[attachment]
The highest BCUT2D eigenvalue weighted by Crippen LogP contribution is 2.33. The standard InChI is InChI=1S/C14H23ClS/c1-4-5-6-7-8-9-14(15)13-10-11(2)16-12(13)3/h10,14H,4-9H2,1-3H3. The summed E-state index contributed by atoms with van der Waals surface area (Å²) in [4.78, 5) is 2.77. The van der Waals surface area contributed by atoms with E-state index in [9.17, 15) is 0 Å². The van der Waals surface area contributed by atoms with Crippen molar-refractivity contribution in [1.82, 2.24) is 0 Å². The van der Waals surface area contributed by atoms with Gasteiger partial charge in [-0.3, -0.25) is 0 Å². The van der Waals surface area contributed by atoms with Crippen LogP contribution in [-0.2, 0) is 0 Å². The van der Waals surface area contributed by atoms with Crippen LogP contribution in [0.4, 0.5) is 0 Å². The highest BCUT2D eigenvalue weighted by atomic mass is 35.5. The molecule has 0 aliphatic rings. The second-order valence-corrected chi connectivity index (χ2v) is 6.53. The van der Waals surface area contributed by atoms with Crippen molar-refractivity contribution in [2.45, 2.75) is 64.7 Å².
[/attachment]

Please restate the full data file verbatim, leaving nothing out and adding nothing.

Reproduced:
The highest BCUT2D eigenvalue weighted by Crippen LogP contribution is 2.33. The standard InChI is InChI=1S/C14H23ClS/c1-4-5-6-7-8-9-14(15)13-10-11(2)16-12(13)3/h10,14H,4-9H2,1-3H3. The summed E-state index contributed by atoms with van der Waals surface area (Å²) in [4.78, 5) is 2.77. The van der Waals surface area contributed by atoms with E-state index in [9.17, 15) is 0 Å². The van der Waals surface area contributed by atoms with Crippen molar-refractivity contribution in [1.82, 2.24) is 0 Å². The van der Waals surface area contributed by atoms with Gasteiger partial charge in [-0.3, -0.25) is 0 Å². The van der Waals surface area contributed by atoms with Crippen LogP contribution in [-0.2, 0) is 0 Å². The van der Waals surface area contributed by atoms with Crippen LogP contribution in [0.4, 0.5) is 0 Å². The highest BCUT2D eigenvalue weighted by atomic mass is 35.5. The molecule has 0 aliphatic rings. The second-order valence-corrected chi connectivity index (χ2v) is 6.53. The van der Waals surface area contributed by atoms with Crippen molar-refractivity contribution in [2.45, 2.75) is 64.7 Å².